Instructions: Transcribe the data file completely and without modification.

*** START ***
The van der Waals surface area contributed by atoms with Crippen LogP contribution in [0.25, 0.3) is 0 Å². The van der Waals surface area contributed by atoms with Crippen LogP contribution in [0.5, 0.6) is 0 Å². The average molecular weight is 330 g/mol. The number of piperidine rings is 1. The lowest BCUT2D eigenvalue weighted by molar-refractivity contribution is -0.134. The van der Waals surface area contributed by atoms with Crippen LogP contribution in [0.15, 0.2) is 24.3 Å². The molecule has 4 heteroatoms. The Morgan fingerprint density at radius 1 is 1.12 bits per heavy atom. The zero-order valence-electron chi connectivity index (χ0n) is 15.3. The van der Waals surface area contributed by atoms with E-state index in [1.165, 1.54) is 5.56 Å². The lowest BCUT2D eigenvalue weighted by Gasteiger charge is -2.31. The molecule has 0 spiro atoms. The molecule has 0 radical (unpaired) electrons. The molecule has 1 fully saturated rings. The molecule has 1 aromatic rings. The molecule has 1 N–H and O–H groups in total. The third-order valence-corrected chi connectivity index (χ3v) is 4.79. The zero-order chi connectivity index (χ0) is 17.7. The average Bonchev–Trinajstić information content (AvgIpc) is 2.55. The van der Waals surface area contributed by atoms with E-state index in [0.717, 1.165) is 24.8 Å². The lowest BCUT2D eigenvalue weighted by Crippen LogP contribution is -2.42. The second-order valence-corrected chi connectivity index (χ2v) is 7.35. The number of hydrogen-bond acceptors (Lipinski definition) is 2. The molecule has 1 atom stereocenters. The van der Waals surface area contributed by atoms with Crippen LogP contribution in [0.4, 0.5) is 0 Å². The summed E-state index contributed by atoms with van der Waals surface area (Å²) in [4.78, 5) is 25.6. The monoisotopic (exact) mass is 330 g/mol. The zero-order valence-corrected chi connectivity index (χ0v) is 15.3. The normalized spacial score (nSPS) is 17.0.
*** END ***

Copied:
The van der Waals surface area contributed by atoms with Crippen LogP contribution in [0.25, 0.3) is 0 Å². The van der Waals surface area contributed by atoms with Crippen LogP contribution in [0.5, 0.6) is 0 Å². The average molecular weight is 330 g/mol. The number of piperidine rings is 1. The lowest BCUT2D eigenvalue weighted by molar-refractivity contribution is -0.134. The van der Waals surface area contributed by atoms with Crippen LogP contribution in [0.15, 0.2) is 24.3 Å². The molecule has 4 heteroatoms. The Morgan fingerprint density at radius 1 is 1.12 bits per heavy atom. The zero-order valence-electron chi connectivity index (χ0n) is 15.3. The van der Waals surface area contributed by atoms with E-state index in [1.165, 1.54) is 5.56 Å². The lowest BCUT2D eigenvalue weighted by Gasteiger charge is -2.31. The molecule has 0 spiro atoms. The molecule has 0 radical (unpaired) electrons. The molecule has 1 fully saturated rings. The molecule has 1 aromatic rings. The molecule has 1 N–H and O–H groups in total. The third-order valence-corrected chi connectivity index (χ3v) is 4.79. The zero-order chi connectivity index (χ0) is 17.7. The average Bonchev–Trinajstić information content (AvgIpc) is 2.55. The van der Waals surface area contributed by atoms with E-state index in [0.717, 1.165) is 24.8 Å². The lowest BCUT2D eigenvalue weighted by Crippen LogP contribution is -2.42. The second-order valence-corrected chi connectivity index (χ2v) is 7.35. The number of hydrogen-bond acceptors (Lipinski definition) is 2. The molecule has 1 atom stereocenters. The van der Waals surface area contributed by atoms with Crippen LogP contribution in [0.4, 0.5) is 0 Å². The summed E-state index contributed by atoms with van der Waals surface area (Å²) in [4.78, 5) is 25.6. The monoisotopic (exact) mass is 330 g/mol. The zero-order valence-corrected chi connectivity index (χ0v) is 15.3. The normalized spacial score (nSPS) is 17.0.